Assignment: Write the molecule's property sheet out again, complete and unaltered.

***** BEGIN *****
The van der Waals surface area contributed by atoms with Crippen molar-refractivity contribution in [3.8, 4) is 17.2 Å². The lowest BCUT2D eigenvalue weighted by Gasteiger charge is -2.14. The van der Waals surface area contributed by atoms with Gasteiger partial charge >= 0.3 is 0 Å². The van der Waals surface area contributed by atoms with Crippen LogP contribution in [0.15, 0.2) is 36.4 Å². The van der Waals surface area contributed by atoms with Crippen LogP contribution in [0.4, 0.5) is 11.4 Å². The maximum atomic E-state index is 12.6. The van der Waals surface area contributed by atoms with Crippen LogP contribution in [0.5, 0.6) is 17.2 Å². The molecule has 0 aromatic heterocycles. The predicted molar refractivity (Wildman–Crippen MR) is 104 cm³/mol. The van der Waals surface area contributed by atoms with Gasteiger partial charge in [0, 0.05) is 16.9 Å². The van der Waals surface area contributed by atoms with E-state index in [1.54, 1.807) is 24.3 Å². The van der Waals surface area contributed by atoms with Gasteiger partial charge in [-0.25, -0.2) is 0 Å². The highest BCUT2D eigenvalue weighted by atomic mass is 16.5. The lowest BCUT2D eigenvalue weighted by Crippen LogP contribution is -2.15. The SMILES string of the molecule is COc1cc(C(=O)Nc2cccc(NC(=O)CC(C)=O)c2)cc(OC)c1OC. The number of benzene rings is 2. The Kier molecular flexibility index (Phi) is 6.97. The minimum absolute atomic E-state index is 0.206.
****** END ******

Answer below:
The van der Waals surface area contributed by atoms with Crippen molar-refractivity contribution in [3.8, 4) is 17.2 Å². The lowest BCUT2D eigenvalue weighted by Gasteiger charge is -2.14. The van der Waals surface area contributed by atoms with Gasteiger partial charge >= 0.3 is 0 Å². The van der Waals surface area contributed by atoms with Crippen LogP contribution in [0.15, 0.2) is 36.4 Å². The van der Waals surface area contributed by atoms with Crippen LogP contribution in [0.4, 0.5) is 11.4 Å². The maximum atomic E-state index is 12.6. The van der Waals surface area contributed by atoms with Crippen LogP contribution in [0.5, 0.6) is 17.2 Å². The molecule has 0 aromatic heterocycles. The predicted molar refractivity (Wildman–Crippen MR) is 104 cm³/mol. The van der Waals surface area contributed by atoms with Gasteiger partial charge in [0, 0.05) is 16.9 Å². The van der Waals surface area contributed by atoms with E-state index in [1.54, 1.807) is 24.3 Å². The van der Waals surface area contributed by atoms with Gasteiger partial charge in [-0.25, -0.2) is 0 Å². The highest BCUT2D eigenvalue weighted by atomic mass is 16.5. The lowest BCUT2D eigenvalue weighted by Crippen LogP contribution is -2.15. The SMILES string of the molecule is COc1cc(C(=O)Nc2cccc(NC(=O)CC(C)=O)c2)cc(OC)c1OC. The number of benzene rings is 2. The Kier molecular flexibility index (Phi) is 6.97. The minimum absolute atomic E-state index is 0.206.